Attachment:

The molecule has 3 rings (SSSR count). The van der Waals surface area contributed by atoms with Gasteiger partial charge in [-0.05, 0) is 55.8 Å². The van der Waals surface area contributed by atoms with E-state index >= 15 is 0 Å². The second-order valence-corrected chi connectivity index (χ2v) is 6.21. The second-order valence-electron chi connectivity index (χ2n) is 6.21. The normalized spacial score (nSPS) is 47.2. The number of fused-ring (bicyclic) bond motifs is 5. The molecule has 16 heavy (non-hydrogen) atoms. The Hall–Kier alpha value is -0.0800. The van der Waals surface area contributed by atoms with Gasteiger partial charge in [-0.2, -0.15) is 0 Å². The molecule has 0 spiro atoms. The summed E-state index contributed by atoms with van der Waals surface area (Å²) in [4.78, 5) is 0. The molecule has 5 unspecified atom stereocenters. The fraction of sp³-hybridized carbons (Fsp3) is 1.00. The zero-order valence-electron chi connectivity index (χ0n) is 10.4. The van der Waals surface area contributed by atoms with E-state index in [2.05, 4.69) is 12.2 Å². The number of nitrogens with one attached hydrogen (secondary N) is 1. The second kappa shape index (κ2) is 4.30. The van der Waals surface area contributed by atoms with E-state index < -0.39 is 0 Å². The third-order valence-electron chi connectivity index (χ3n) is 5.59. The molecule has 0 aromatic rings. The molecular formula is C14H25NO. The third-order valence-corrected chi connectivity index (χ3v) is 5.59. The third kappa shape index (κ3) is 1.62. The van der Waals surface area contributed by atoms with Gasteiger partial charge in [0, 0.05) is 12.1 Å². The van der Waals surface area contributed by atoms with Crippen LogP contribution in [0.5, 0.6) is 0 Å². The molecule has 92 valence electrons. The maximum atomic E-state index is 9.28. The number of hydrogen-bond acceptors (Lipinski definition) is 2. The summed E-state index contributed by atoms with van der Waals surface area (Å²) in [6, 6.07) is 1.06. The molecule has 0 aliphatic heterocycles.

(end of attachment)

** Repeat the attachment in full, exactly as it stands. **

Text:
The molecule has 3 rings (SSSR count). The van der Waals surface area contributed by atoms with Gasteiger partial charge in [-0.05, 0) is 55.8 Å². The van der Waals surface area contributed by atoms with E-state index >= 15 is 0 Å². The second-order valence-corrected chi connectivity index (χ2v) is 6.21. The second-order valence-electron chi connectivity index (χ2n) is 6.21. The normalized spacial score (nSPS) is 47.2. The number of fused-ring (bicyclic) bond motifs is 5. The molecule has 16 heavy (non-hydrogen) atoms. The Hall–Kier alpha value is -0.0800. The van der Waals surface area contributed by atoms with Gasteiger partial charge in [-0.2, -0.15) is 0 Å². The molecule has 0 spiro atoms. The summed E-state index contributed by atoms with van der Waals surface area (Å²) in [4.78, 5) is 0. The molecule has 5 unspecified atom stereocenters. The fraction of sp³-hybridized carbons (Fsp3) is 1.00. The zero-order valence-electron chi connectivity index (χ0n) is 10.4. The van der Waals surface area contributed by atoms with E-state index in [2.05, 4.69) is 12.2 Å². The number of nitrogens with one attached hydrogen (secondary N) is 1. The second kappa shape index (κ2) is 4.30. The van der Waals surface area contributed by atoms with E-state index < -0.39 is 0 Å². The third-order valence-electron chi connectivity index (χ3n) is 5.59. The molecule has 0 aromatic rings. The molecular formula is C14H25NO. The third-order valence-corrected chi connectivity index (χ3v) is 5.59. The third kappa shape index (κ3) is 1.62. The van der Waals surface area contributed by atoms with Gasteiger partial charge in [0, 0.05) is 12.1 Å². The van der Waals surface area contributed by atoms with Crippen LogP contribution in [0.5, 0.6) is 0 Å². The molecule has 92 valence electrons. The maximum atomic E-state index is 9.28. The number of hydrogen-bond acceptors (Lipinski definition) is 2. The summed E-state index contributed by atoms with van der Waals surface area (Å²) in [6, 6.07) is 1.06. The molecule has 0 aliphatic heterocycles.